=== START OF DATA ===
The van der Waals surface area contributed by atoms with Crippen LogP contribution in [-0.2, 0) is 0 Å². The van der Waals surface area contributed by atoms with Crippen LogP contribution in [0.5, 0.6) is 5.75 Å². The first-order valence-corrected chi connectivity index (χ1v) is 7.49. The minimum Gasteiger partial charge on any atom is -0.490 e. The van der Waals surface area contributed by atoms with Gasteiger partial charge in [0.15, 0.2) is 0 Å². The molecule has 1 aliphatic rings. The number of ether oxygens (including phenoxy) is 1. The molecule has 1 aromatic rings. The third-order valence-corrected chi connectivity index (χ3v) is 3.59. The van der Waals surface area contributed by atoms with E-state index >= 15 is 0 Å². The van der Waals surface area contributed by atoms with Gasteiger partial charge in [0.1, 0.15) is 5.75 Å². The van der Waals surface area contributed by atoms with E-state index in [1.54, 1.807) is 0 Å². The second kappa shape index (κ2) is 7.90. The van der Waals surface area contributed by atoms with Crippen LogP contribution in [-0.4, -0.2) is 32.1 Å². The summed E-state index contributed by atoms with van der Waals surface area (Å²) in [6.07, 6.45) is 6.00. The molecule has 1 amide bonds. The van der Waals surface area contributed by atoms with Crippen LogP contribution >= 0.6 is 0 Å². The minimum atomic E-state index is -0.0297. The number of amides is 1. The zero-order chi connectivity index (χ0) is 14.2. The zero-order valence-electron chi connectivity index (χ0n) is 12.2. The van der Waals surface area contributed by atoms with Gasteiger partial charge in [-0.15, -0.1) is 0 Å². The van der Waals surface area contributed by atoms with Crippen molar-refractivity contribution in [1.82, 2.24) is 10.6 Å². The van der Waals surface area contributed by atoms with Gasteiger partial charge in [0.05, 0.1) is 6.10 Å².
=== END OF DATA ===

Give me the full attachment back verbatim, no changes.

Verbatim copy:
The van der Waals surface area contributed by atoms with Crippen LogP contribution in [-0.2, 0) is 0 Å². The van der Waals surface area contributed by atoms with Crippen LogP contribution in [0.5, 0.6) is 5.75 Å². The first-order valence-corrected chi connectivity index (χ1v) is 7.49. The minimum Gasteiger partial charge on any atom is -0.490 e. The van der Waals surface area contributed by atoms with Gasteiger partial charge in [0.15, 0.2) is 0 Å². The molecule has 1 aliphatic rings. The number of ether oxygens (including phenoxy) is 1. The molecule has 1 aromatic rings. The third-order valence-corrected chi connectivity index (χ3v) is 3.59. The van der Waals surface area contributed by atoms with E-state index >= 15 is 0 Å². The van der Waals surface area contributed by atoms with Gasteiger partial charge in [0.1, 0.15) is 5.75 Å². The van der Waals surface area contributed by atoms with E-state index in [1.54, 1.807) is 0 Å². The second kappa shape index (κ2) is 7.90. The van der Waals surface area contributed by atoms with Crippen LogP contribution in [-0.4, -0.2) is 32.1 Å². The summed E-state index contributed by atoms with van der Waals surface area (Å²) in [6.07, 6.45) is 6.00. The molecule has 1 amide bonds. The van der Waals surface area contributed by atoms with Crippen LogP contribution >= 0.6 is 0 Å². The minimum atomic E-state index is -0.0297. The number of amides is 1. The zero-order chi connectivity index (χ0) is 14.2. The zero-order valence-electron chi connectivity index (χ0n) is 12.2. The van der Waals surface area contributed by atoms with Gasteiger partial charge in [-0.15, -0.1) is 0 Å². The van der Waals surface area contributed by atoms with Crippen molar-refractivity contribution in [1.82, 2.24) is 10.6 Å². The van der Waals surface area contributed by atoms with Gasteiger partial charge in [0.05, 0.1) is 6.10 Å².